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Thomas Scovel
Oxford University Press (1998)
Pp. xiii + 135

Reviewed by :

Robert J. Dickey
Kyongju University, Korea

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All too often, when trying to enter technical specializations within ELT we find ourselves faced against the ivy-covered walls of academia. Make no mistake, behind the attractive ivy is a brick and stone fortress, and often only those who enter through the gates of graduate school admission find themselves making progress. Scovel's Psycholinguistics provides handy scaffolds to aspirants seeking to acquire knowledge without submitting to the "official" entrance process.

The Oxford Introductions to Language Study series is invaluable in this way – each book in the series follows the same unconventional, yet straightforward format. This system, which moves "Readings" (200-300 word clippings from scholarly literature) into a separate section from the "Surveys" (overviews) and offers a useful Glossary, seems to match my own learning style of overviewing a section before digging into some studies. Plus, the References are graded according to complexity: introductory, advanced/technical, and specialized/very demanding. Oxford Introductions are my favorite way to enter a new subject area!

I wondered why I should worry about this field. Half of it seems obvious, the other irrelevant, I thought. And so much of it is tied in with other areas, I've read this before! Ultimately I realized, however, that Scovel has effectively tied all these issues of acquisition, phonetics, production, memory, and comprehension into one tidy little book. And as a psycholinguist would remind us, organization is half the battle.

Scovel's writing is a breath of fresh air into what is often the stuffy language of linguistics. Simplified writing can sometimes be just that, simplified, yet Scovel offers wit, poetry, and a bit of tongue in cheek while delivering information without a sense of condescension. Try this:

"Over the past 40 years there has been an increasing amount of research into the linguistic capacity of infants, and it seems the more we study them the smarter they become." (page 8).

He points out that the challenges of language production as comparable to walking, with the true essence of the act only realized when trying to walk down stairs after spraining an ankle.

It would be easy to quickly dismiss Oxford Introductions as some sort of "idiot's guide", easy, but wrong. Though Psycholinguistics doesn't attempt to cover every nook and cranny of the broad field, and simplifies explanations, it is not simplified scholarship. The content is admittedly less detailed than would be found in a 400 page textbook, yet the series editor points out that it is not the intent of this 135 page handsized paperback to replace a coursebook, but to introduce it. This marvel doesn't belong in the grad school classroom, but in the backpacks and on the worktables of busy ELT practicioners. Particularly those who are considering the possibility of graduate studies but aren't yet ready, don't have a "senior teacher" or mentor to consult, and are trying to understand students and that last conference presentation they've attended.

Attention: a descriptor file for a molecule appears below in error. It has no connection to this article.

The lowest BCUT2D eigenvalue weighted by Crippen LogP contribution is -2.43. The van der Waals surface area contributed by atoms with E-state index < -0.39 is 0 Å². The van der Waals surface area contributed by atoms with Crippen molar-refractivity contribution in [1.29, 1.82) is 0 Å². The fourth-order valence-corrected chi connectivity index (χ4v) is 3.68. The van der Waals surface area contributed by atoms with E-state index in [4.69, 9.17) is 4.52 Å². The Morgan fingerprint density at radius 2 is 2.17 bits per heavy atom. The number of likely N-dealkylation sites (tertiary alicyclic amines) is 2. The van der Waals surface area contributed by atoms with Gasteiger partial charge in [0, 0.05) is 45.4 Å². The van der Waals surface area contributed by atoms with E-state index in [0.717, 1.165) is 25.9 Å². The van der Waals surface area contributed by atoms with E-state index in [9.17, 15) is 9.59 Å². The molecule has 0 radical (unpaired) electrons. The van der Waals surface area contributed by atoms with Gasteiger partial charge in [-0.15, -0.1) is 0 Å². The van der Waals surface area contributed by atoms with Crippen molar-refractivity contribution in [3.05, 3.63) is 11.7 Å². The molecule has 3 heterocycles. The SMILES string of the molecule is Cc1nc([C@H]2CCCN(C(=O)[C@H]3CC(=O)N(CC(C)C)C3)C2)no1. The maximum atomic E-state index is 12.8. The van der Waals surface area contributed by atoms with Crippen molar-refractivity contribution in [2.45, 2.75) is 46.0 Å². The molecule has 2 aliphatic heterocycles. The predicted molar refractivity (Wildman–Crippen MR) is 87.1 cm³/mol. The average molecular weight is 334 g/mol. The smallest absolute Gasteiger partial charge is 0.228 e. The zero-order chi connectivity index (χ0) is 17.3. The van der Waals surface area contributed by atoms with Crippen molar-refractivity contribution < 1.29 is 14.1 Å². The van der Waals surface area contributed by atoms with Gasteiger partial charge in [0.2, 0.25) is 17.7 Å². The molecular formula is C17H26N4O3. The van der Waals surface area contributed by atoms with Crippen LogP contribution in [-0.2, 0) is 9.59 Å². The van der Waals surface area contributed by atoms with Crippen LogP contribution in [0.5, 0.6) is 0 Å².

It seems this is a field of study that has been somewhat ignored in the ELT field during the past decade. While linguistics-based treatises have continued to expound upon the minutae and various disciplines of thought within the field, language teachers have been left with all-encompassing academic textbooks that require navigational assistance from a tutor or scholar.

Perhaps the "pop-Psychology" of the 1980s and prompt infusion of many psychology-rooted concepts into mainstream ELT literature undermined the efforts to retain Psycholinguistics as a marketable segment of the commercial ELT literature? Scovel's 1998 effort appears to be a re-entry into the field by ELT publishers. Even as this column is written new ELT reference books are entering the market, such as Steinberg's An Introduction to Psycholinguistics (Longman, 2000).

A quick glimpse of some of those heavy books on psycholinguistics could leave the typical teacher wondering what psycholinguistics has to do with the functioning classroom. Is "Biological Foundations of Language" or "Aphasia" (brain injury induced language loss) really pertinent to ELT? Perhaps they are, but as one example, Scovel boils the issues of language loss down to 10 pages under the title "Dissolution", which includes a brief introduction to Neurolinguistics.

Most of the textbooks on the market discuss more general areas of linguistics, psychology, and biology far more extensively than Scovel, who keeps a tight reign on the directions of the discussion. Psycholinguistics is an introductory book that will be welcomed by newcomers to the field, yet the References and Readings will prove a useful quick reference to those who have studied the field intensively in the past.

The WHOLE Oxford Introductions to Language Study series

  • Phonetics - Peter Roach
  • Historical Studies - Herbert Schendl
  • Second Language Acquisition - Rod Ellis
  • Language and Culture - Claire Kramsch
  • Language Testing - Tim McNamara
  • Sociolinguistics - Bernard Spolsky
  • Pragmatics - George Yule
  • Linguistics - H.G. Widdowson
  • Psycholinguistics - Thomas Scovel

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